Though all of the 52 registered mediums at Lily Dale consider themselves Spiritualists—some are seasonal residents, others live on the grounds year-round—it’s important to understand that not all Spiritualists are mediums and not all mediums are Spiritualists. The Lily Dale mediums are open-minded when it comes to visitors: skeptics are welcome. And nearly all of the mediums I’ve spoken with say that everyone is born with the capability to communicate with the spirit world, that it’s as innate as laughter and as reflexive as a doe licking her fawn; it’s simply that most people haven’t figured out how to flex that muscle, don’t believe that they can, or don’t want to. Photographer Ahndraya Parlato visited the mediums of Lily Dale for several months last year, capturing their practices and their visions, and I recently spoke with them about what they saw when they opened the door to the other side.
I generally just see a white screen, sometimes other pale colors, and then the image of the person coming through. They’re always interested in what’s going on with future generations: who’s named for them, who has their dimples, who has their musical ability, who thinks the way they did, who’s the artist, the musician? They are always curious. Oh, she got my crooked toes? They always want to know.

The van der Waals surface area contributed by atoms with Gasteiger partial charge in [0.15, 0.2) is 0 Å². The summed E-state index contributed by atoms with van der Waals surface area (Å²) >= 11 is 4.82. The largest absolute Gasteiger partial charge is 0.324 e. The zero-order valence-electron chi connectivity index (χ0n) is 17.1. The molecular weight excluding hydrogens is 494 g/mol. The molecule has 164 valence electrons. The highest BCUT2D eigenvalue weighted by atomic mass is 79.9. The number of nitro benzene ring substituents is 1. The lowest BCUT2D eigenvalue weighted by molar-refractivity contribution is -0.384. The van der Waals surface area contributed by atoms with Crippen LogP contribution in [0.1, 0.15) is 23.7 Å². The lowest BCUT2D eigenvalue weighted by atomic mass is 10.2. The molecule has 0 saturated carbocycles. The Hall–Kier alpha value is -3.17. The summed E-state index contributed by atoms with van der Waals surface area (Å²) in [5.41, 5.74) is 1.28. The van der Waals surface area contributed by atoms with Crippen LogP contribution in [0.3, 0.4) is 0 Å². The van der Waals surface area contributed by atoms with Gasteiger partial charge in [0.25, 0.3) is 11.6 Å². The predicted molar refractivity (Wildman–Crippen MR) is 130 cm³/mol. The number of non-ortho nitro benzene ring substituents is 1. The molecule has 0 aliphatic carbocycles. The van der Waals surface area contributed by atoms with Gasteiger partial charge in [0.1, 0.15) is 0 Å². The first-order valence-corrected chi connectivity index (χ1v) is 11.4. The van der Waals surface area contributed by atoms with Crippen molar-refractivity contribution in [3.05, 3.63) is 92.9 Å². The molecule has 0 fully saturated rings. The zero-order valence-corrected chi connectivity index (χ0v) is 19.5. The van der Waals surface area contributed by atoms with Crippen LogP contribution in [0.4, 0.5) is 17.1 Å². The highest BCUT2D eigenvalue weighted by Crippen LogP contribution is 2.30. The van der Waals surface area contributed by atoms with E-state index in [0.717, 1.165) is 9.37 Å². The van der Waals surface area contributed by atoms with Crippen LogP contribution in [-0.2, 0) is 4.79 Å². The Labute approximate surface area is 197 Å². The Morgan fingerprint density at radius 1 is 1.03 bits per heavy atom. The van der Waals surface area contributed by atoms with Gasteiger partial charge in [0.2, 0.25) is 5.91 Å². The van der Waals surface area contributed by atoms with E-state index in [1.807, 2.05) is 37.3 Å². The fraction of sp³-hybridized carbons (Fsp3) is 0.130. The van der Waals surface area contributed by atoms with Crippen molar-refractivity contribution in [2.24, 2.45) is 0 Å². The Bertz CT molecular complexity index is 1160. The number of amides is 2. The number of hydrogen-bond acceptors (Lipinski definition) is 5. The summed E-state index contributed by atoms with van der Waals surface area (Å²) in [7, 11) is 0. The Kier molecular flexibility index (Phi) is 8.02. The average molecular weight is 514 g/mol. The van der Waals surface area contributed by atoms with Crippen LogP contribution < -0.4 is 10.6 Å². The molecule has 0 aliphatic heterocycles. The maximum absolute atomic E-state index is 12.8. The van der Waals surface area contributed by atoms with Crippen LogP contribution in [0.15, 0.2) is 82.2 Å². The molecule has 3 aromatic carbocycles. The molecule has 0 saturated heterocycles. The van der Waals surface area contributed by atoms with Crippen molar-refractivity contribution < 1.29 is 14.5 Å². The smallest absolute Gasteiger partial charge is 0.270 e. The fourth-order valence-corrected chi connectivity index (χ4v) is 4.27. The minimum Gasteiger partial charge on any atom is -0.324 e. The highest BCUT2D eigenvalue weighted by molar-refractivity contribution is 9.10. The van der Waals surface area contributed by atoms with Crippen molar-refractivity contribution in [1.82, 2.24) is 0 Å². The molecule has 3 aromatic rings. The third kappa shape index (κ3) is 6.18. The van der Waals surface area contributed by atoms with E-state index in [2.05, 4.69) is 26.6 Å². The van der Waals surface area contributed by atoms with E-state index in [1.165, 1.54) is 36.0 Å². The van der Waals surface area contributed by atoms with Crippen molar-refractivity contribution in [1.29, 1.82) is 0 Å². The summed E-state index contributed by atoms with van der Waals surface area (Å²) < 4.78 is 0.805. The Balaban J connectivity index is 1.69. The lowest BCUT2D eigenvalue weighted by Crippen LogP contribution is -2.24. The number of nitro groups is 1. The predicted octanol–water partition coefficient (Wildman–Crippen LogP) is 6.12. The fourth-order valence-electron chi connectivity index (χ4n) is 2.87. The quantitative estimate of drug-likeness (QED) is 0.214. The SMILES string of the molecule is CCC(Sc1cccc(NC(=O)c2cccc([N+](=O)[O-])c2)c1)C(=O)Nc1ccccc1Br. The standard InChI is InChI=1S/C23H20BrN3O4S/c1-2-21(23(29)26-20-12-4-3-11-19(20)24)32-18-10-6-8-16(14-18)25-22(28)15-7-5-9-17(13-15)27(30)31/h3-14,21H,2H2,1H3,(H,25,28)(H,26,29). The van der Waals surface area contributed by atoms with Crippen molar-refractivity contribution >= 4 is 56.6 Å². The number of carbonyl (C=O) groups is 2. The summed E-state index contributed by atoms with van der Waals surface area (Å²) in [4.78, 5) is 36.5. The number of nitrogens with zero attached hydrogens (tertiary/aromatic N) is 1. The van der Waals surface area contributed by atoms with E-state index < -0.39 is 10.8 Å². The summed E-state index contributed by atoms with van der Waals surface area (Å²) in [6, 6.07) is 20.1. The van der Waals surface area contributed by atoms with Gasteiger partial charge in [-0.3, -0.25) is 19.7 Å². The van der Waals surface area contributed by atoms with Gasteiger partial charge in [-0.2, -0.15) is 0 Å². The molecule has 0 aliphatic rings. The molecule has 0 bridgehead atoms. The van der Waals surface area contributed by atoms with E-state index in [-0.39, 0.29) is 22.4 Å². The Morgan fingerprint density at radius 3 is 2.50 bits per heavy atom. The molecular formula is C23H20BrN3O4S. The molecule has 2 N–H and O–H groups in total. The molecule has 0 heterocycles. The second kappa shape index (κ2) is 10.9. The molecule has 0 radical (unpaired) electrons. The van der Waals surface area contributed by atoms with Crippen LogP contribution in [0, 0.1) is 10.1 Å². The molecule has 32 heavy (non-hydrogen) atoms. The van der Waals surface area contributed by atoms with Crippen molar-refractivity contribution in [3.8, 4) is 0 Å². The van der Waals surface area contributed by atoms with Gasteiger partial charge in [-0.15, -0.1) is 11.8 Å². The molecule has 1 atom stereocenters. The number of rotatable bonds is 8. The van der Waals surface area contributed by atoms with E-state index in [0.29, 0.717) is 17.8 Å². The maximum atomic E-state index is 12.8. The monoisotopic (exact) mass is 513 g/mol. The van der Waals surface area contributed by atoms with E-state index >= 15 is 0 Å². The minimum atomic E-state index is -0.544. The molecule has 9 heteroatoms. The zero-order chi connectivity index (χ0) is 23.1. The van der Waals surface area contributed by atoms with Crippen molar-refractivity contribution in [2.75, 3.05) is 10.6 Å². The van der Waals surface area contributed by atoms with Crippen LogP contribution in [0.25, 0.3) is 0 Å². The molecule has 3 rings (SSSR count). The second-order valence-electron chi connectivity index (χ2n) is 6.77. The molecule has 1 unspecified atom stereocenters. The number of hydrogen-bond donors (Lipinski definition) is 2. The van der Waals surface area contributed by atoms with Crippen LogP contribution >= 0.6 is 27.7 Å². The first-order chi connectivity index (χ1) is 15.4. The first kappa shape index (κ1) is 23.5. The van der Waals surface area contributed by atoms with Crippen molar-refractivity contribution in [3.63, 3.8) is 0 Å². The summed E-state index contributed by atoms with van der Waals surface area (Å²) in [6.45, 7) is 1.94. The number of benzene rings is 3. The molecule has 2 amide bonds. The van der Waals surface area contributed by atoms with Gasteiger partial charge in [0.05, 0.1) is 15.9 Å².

When the spirit communicates with me, I see the person in my third eye, like you have with a 3D program, or virtual reality, where you can move it around and look at the angles, zoom in, zoom out, really take your time. Most colleagues I know, they do all kinds of little rituals and sacred prayers. I don’t do any of that. The only thing I do is meditate and really find the light within myself. It’s my belief that darkness cannot overtake light. The only way darkness can get to light is if you hold up a shield or you build a wall. If you just tell your mind you don’t have to do anything, and just sit quietly, your mind will automatically present to you what is most pungent at that time.
I don’t see spirits. Most people think that if you didn’t see spirits standing in front of you, or walking through the house when you were a little person, you’re not a medium. That’s not so. The land between the living and the dead is a frontier. It’s an adventure every time I open that door. I’m learning constantly from the spirit people, what their lives are like. I’m also not interested in what the spirit world looks like. My whole focus and interest is to represent as accurately and clearly and empathically as I can what the spirit people want the person sitting across from me to know. The sitter is wondering, “Is my loved one okay? Is my son okay? Is my daughter okay? Did they make it over there?” What I know is that the spirit world knows what they need. I try as best I can to keep my fingerprints off of it. Just bring it through.